Days before the scheduled launch of the first astronauts to leave U.S. soil since the Space Shuttle program, NASA's head of human spaceflight resigned. His reasoning was vague.
Newsy spoke to Doug Loverro in his first TV interview since resigning. He was cautious in describing the reason he left. But when asked if his departure had anything to do with a recently announced audit of the contract-gathering process for NASA's moon mission, which he oversaw, he told Newsy it was routine.
"Every year the [Office of Inspector General] decides to go ahead and look at one of many programs throughout NASA, and on their list this year was that audit," he said. "That audit has nothing to do with with my resignation."
In a farewell letter to employees, Loverro said he had taken an unspecified "risk" earlier in the year, "because I judged it necessary to fulfill our mission. Now, over the balance of time, it is clear that I made a mistake in that choice for which I alone must bear the consequences."
Reports, unconfirmed by Newsy, suggest he rushed the process to get the moon mission, dubbed Artemis, off the ground. When pressed on weather he spoke to a specific company about their bid for the Artemis program, he said, "I'm not going to comment on what I may or may not have done."
"I don't want to go through 20 questions, figuring out what's true and what's false," he said.
But his departure has raised eyebrows in the industry and on Capitol Hill. Rep. Kendra Horn, who serves on the House Committee on Science, Space and Technology, said the resignation was concerning.
"Under this administration, we’ve seen a pattern of abrupt departures that have disrupted our efforts at human space flight," she said.
Loverro is being replaced by Ken Bowersox, who was his deputy.
"I did the job I was asked to do in the best way I needed to do it, or knew to do it, while I was here, and I left it in a better position than when I got here," Loverro said.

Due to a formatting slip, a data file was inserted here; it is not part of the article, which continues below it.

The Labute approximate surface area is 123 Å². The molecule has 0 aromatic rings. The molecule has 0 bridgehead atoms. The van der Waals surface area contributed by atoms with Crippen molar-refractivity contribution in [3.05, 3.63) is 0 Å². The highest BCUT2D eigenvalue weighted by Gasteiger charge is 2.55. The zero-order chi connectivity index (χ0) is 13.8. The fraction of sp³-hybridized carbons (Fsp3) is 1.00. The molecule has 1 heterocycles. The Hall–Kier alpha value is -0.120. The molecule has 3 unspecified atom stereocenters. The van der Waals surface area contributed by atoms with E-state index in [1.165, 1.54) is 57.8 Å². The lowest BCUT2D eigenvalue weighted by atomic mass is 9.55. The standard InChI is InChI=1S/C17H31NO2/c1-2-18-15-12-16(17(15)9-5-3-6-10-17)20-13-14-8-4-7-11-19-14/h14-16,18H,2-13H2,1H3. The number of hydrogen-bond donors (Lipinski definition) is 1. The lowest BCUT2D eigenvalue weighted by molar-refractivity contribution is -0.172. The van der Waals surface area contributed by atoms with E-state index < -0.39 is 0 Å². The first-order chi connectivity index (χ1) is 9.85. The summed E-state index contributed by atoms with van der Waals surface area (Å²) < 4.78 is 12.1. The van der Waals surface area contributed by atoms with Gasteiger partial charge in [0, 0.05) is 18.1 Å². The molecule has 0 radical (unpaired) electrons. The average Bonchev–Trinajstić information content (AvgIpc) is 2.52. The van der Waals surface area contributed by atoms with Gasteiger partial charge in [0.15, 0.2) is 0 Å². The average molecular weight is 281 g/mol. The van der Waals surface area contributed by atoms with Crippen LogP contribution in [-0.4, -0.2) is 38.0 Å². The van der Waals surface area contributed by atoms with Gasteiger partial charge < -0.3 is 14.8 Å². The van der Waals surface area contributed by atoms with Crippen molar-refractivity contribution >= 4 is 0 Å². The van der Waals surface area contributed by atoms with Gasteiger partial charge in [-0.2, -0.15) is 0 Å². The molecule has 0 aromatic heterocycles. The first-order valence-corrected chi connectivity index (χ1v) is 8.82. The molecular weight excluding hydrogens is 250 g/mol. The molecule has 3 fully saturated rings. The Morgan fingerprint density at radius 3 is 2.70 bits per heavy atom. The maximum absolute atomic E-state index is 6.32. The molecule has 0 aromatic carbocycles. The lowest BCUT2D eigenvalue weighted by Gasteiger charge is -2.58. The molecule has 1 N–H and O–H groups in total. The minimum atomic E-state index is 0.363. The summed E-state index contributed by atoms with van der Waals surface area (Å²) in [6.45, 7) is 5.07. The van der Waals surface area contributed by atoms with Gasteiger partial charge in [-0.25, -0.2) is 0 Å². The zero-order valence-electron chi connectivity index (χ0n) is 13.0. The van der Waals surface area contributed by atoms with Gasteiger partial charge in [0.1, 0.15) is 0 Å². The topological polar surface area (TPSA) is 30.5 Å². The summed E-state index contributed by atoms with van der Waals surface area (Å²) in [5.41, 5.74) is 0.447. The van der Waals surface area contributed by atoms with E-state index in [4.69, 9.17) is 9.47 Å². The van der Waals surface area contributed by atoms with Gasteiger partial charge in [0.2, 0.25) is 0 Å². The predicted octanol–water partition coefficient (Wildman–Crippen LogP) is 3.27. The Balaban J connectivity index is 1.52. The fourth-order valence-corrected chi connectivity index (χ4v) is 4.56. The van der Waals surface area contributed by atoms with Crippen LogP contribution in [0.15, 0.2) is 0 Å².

He made it clear his departure has nothing to do with next week's launch of SpaceX's Falcon 9 rocket, which will take two NASA astronauts to the International Space Station.
"It's exciting," Loverro said. "Everybody is absolutely looking forward to this."
The launch is the culmination of years of negotiations to figure out how commercial companies can help send astronauts back to space.
It could well be a proving ground for SpaceX, the first in its class to launch humans. If things go well, SpaceX is on track to be a big part of NASA's big ambitions for the coming years.
"Low Earth orbit first," Loverro said. "And then, under the Artemis program, we'll extend it to the moon. Hopefully, we'll do resource mining and we'll do other other exciting things and then eventually to our neighboring planet of Mars."
Loverro leaves NASA after well under a year on the job. He told Newsy he's not sure what he'll do next, but he's hopeful NASA will succeed.
"I think America is on a rise again when it comes to space," he said. "It's exciting because it creates generations of people who then could look up at the stars and say, 'I could get there, too.'"